• olcowhand and twostep have said thanks

#94 HowardsMF155 OFFLINE  

HowardsMF155

    Tractorholic

  • Senior Member
  • Member No: 4243
  • 2,699 Thanks
  • 2,916 posts
  • Location: Central NC

Posted August 11, 2013 - 08:32 PM

Google comes through!  Archived copy of the Spokane Daily Chronicle gives an account of the Lusaka raid I remembered.   http://news.google.c...pg=7000,3868163



#95 HowardsMF155 OFFLINE  

HowardsMF155

    Tractorholic

  • Senior Member
  • Member No: 4243
  • 2,699 Thanks
  • 2,916 posts
  • Location: Central NC

Posted August 14, 2013 - 10:08 PM

Had a really mixed day today.  After Dad died in 2010, I was the executor of his will, and was also responsible for selling the house he and Mom bought back in 1992.  I've been taking care of that house off and on for 21 years.  So many memories around that house.  Some days when I was trying to clean out the house or do the renovation work, I'd just start missing him so bad.  Today, I signed all the paperwork to sell the house.  One last trip down there to finish gathering my Gravely stuff that I was using on the grounds, and that will be all.


  • olcowhand, MH81 and KennyP have said thanks

#96 culverwell OFFLINE  

culverwell
  • New Member
  • Member No: 44607
  • 1 Thanks
  • 1 posts
  • Location: RSA

Posted August 16, 2013 - 07:55 AM

Enjoyed your Kalwa history. I was there two weeks ago.Sorry about your Dad. Could I ask you contact me  grassmere(at symbol)lantic.net

Thanks. Roy


Edited by olcowhand, August 17, 2013 - 11:58 AM.
prevent spammers getting hold of email

  • HowardsMF155 said thank you

#97 HowardsMF155 OFFLINE  

HowardsMF155

    Tractorholic

  • Senior Member
  • Member No: 4243
  • 2,699 Thanks
  • 2,916 posts
  • Location: Central NC

Posted August 17, 2013 - 11:25 AM

Hi Roy, glad you have enjoyed my memories.  I'd really enjoy hearing about your trip and would love to see any pictures you have taken of the old home.  I'll send you a PM, but  please feel free to post here also.



#98 olcowhand ONLINE  

olcowhand

    Red Tractor Nut & Diesel Addict

  • Staff Admin
  • Staff
  • -GTt Supporter-
  • Sponsor
  • Contributor
  • Member No: 20
  • 35,653 Thanks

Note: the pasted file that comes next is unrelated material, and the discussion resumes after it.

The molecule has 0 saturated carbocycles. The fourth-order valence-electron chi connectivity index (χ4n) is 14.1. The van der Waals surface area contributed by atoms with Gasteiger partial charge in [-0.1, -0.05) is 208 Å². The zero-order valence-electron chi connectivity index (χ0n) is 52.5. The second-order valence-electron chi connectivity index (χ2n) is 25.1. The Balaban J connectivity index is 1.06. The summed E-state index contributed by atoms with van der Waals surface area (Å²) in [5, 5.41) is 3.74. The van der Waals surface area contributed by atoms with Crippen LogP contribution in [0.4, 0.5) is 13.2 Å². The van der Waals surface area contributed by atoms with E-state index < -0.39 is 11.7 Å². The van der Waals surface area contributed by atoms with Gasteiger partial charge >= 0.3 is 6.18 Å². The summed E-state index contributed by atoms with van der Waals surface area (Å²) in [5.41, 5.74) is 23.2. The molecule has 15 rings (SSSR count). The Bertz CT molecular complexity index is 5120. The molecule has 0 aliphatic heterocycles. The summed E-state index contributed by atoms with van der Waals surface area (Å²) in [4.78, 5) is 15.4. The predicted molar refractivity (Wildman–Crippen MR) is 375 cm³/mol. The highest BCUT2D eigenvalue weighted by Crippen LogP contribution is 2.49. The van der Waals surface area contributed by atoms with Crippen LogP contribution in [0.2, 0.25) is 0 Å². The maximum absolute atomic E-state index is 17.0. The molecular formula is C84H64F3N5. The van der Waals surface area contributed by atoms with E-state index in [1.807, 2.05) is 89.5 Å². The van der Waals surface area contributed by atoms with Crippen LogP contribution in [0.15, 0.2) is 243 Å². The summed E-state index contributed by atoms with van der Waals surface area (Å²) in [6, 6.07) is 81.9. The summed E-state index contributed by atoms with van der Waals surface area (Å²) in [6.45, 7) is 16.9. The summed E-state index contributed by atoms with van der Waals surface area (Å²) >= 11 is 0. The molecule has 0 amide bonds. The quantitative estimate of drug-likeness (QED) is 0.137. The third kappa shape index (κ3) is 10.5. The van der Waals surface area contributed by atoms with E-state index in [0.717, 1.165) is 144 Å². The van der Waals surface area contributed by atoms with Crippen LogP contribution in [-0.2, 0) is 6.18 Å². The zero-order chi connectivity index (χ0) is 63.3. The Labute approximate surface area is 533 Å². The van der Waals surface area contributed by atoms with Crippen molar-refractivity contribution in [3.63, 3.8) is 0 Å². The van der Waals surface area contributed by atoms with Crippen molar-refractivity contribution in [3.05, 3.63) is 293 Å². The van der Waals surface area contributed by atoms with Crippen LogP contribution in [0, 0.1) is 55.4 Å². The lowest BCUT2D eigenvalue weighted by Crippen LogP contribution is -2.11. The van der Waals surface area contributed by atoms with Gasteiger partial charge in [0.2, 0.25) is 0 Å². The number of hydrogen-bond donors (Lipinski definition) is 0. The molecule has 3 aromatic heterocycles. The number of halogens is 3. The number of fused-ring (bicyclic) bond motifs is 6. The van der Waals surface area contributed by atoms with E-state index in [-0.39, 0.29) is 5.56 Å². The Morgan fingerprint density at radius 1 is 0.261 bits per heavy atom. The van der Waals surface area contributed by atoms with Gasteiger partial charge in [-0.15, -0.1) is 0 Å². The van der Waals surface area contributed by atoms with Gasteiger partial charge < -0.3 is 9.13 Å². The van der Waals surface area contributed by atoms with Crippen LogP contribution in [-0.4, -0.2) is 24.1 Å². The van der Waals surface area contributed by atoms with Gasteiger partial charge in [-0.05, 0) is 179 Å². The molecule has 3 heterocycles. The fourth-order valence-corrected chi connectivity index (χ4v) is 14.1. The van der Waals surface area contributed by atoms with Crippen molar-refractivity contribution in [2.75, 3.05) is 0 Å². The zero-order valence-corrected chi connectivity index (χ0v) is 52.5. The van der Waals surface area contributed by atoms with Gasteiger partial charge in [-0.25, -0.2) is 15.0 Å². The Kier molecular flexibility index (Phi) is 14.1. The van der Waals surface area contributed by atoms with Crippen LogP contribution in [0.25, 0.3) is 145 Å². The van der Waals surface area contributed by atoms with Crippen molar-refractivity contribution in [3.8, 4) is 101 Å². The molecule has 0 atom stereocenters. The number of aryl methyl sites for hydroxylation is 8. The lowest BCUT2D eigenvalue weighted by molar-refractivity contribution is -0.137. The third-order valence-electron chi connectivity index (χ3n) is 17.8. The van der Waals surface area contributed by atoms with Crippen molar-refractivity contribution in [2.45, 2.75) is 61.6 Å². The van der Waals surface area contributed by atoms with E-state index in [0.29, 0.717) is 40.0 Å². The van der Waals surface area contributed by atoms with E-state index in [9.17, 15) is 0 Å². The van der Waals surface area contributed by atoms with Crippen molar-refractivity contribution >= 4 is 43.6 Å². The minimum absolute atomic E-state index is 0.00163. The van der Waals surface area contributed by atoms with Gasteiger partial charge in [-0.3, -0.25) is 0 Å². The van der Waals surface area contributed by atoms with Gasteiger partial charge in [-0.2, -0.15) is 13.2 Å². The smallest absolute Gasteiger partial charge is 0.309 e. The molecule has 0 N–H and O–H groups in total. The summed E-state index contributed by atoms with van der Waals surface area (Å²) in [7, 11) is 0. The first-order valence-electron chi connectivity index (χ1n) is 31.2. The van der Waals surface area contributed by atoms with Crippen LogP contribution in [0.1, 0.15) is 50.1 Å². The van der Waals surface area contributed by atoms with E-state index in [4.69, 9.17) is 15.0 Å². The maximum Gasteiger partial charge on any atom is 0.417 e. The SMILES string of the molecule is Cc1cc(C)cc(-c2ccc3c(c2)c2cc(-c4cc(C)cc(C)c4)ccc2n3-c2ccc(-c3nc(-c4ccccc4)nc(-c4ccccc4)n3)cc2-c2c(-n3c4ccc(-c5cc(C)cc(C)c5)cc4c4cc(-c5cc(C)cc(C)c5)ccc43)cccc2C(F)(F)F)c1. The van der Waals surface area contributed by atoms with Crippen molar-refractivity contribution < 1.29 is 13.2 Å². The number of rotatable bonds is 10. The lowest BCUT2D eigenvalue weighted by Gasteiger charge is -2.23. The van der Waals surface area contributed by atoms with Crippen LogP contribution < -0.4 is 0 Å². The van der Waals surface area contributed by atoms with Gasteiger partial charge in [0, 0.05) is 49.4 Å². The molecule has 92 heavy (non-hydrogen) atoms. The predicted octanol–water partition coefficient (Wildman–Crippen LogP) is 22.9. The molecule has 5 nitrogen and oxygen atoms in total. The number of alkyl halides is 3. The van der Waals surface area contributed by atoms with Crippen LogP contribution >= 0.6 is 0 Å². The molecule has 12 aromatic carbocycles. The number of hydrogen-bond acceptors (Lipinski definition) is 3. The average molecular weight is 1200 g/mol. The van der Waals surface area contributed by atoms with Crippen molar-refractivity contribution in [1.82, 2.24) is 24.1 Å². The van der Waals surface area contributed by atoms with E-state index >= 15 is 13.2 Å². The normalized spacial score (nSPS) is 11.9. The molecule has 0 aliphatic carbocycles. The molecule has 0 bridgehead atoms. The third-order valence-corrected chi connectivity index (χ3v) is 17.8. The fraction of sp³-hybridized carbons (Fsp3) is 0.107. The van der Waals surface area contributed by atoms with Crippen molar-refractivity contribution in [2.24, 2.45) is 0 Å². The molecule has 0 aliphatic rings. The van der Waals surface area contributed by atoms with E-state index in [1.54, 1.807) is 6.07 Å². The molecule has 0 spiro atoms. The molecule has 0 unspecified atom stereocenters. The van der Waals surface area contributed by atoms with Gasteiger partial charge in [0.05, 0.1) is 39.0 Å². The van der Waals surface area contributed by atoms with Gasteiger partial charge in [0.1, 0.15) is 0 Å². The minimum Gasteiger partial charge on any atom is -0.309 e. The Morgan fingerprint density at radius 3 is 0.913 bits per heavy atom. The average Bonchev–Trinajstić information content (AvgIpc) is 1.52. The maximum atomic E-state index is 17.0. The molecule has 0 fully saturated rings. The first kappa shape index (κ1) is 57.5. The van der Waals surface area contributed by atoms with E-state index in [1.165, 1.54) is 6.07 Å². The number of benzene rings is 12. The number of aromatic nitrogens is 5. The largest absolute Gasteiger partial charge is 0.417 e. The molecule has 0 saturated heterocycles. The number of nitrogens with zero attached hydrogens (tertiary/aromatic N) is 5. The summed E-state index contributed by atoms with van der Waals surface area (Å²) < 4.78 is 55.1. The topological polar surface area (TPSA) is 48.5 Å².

• 29,840 posts
  • Location: South Central Kentucky

Posted August 17, 2013 - 12:00 PM

Had a really mixed day today.  After Dad died in 2010, I was the executor of his will, and was also responsible for selling the house he and Mom bought back in 1992.  I've been taking care of that house off and on for 21 years.  So many memories around that house.  Some days when I was trying to clean out the house or do the renovation work, I'd just start missing him so bad.  Today, I signed all the paperwork to sell the house.  One last trip down there to finish gathering my Gravely stuff that I was using on the grounds, and that will be all.

 

Sorry to hear this story Howard.  I still have my Dad & I know it'll be the hardest thing ever in my life when he passes on.


  • HowardsMF155 said thank you

#99 KennyP ONLINE  

KennyP

    FORDoholic

  • Super Moderator
  • Staff
  • -GTt Supporter-
  • Contributor
  • Member No: 2253
  • 28,502 Thanks
  • 39,730 posts
  • Location: Collinsville, Oklahoma

Posted August 17, 2013 - 12:59 PM

I lost my Dad in 1970! That was a tough time as I had just gotten back from 'Nam a few months before!


  • HowardsMF155 said thank you

#100 OkieGt OFFLINE  

OkieGt
  • Senior Member
  • -GTt Supporter-
  • Member No: 36782
  • 1,427 Thanks
  • 1,447 posts
  • Location: Oologah, Oklahoma

Posted August 18, 2013 - 08:18 AM

The biggest mistake Americans make is not realizing that in most foreign countries it is expected and almost required to bribe officials, they call it a "gratuiiy"


  • HowardsMF155 said thank you

#101 HowardsMF155 OFFLINE  

HowardsMF155

    Tractorholic

  • Senior Member
  • Member No: 4243
  • 2,699 Thanks
  • 2,916 posts
  • Location: Central NC

Posted August 18, 2013 - 08:32 AM

The biggest mistake Americans make is not realizing that in most foreign countries it is expected and almost required to bribe officials, they call it a "gratuiiy"

I can't speak for Dad's thoughts on the matter.  I will say that for myself, between youthful naivete and the fact that I represented the Southern Baptist Mission in Zambia, paying a bribe almost never crossed my mind.  I did tumble to the fact that the Driving Inspector wanted a bribe, and his price was a pair of suspenders.  In hindsight, the "officious little toad" who delayed my journey by a day in Vic Falls probably also wanted a bribe, but instead he got a workout he didn't want so he let me go.


  • OkieGt said thank you

#102 africagirl2 OFFLINE  

africagirl2
  • New Member
  • Member No: 44922
  • 3 Thanks
  • 1 posts
  • Location: DE

Posted August 18, 2013 - 10:43 AM

Hi all,

My brother, Howard, invited me to come read and share on this thread.  I love reading his stories he has shared here, because I remember many of them--just differently, of course--but he focuses on a lot of detail I didn't know (like what it took to modernize our house), and remembers things much clearer that I do, since he was 10 years older than I. Reading some of his explanations of things helps to clarify for me what is simply foggy memories and the childish confusion that hangs around some of my earliest recollections.  Plus, I'm so excited for the potential that his recollections have to bring our childhood and my parents--both deceased--alive to my children (I'm waiting for the first to be born in October--I know, not the typical member of a tractor discussion group!).